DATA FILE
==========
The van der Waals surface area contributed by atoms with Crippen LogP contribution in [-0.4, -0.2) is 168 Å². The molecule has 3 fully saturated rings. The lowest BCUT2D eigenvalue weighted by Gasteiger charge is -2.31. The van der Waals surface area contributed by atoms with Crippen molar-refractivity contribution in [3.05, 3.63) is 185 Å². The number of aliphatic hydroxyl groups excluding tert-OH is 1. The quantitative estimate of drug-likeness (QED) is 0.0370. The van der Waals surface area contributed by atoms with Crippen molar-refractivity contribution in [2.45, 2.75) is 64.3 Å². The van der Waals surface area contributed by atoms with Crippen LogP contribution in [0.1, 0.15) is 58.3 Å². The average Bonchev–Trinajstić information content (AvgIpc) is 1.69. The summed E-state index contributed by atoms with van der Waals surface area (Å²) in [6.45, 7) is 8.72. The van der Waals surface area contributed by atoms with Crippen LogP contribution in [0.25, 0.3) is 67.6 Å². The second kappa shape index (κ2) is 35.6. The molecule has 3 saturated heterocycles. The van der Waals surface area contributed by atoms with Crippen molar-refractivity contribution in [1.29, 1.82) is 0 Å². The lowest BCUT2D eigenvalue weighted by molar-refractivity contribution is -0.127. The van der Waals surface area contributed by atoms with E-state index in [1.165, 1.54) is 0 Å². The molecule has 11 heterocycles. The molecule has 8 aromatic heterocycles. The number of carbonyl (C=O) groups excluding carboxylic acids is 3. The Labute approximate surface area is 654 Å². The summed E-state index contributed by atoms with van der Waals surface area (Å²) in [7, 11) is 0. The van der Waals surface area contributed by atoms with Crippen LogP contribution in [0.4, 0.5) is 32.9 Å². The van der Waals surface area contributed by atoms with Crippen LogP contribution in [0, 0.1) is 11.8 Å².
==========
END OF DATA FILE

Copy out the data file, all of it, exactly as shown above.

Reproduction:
The van der Waals surface area contributed by atoms with Crippen LogP contribution in [-0.4, -0.2) is 168 Å². The molecule has 3 fully saturated rings. The lowest BCUT2D eigenvalue weighted by Gasteiger charge is -2.31. The van der Waals surface area contributed by atoms with Crippen molar-refractivity contribution in [3.05, 3.63) is 185 Å². The number of aliphatic hydroxyl groups excluding tert-OH is 1. The quantitative estimate of drug-likeness (QED) is 0.0370. The van der Waals surface area contributed by atoms with Crippen molar-refractivity contribution in [2.45, 2.75) is 64.3 Å². The van der Waals surface area contributed by atoms with Crippen LogP contribution in [0.1, 0.15) is 58.3 Å². The average Bonchev–Trinajstić information content (AvgIpc) is 1.69. The summed E-state index contributed by atoms with van der Waals surface area (Å²) in [6.45, 7) is 8.72. The van der Waals surface area contributed by atoms with Crippen LogP contribution in [0.25, 0.3) is 67.6 Å². The second kappa shape index (κ2) is 35.6. The molecule has 3 saturated heterocycles. The van der Waals surface area contributed by atoms with Crippen molar-refractivity contribution in [1.29, 1.82) is 0 Å². The lowest BCUT2D eigenvalue weighted by molar-refractivity contribution is -0.127. The van der Waals surface area contributed by atoms with E-state index in [1.165, 1.54) is 0 Å². The molecule has 11 heterocycles. The molecule has 8 aromatic heterocycles. The number of carbonyl (C=O) groups excluding carboxylic acids is 3. The Labute approximate surface area is 654 Å². The summed E-state index contributed by atoms with van der Waals surface area (Å²) in [7, 11) is 0. The van der Waals surface area contributed by atoms with Crippen LogP contribution in [0.4, 0.5) is 32.9 Å². The van der Waals surface area contributed by atoms with Crippen LogP contribution in [0, 0.1) is 11.8 Å².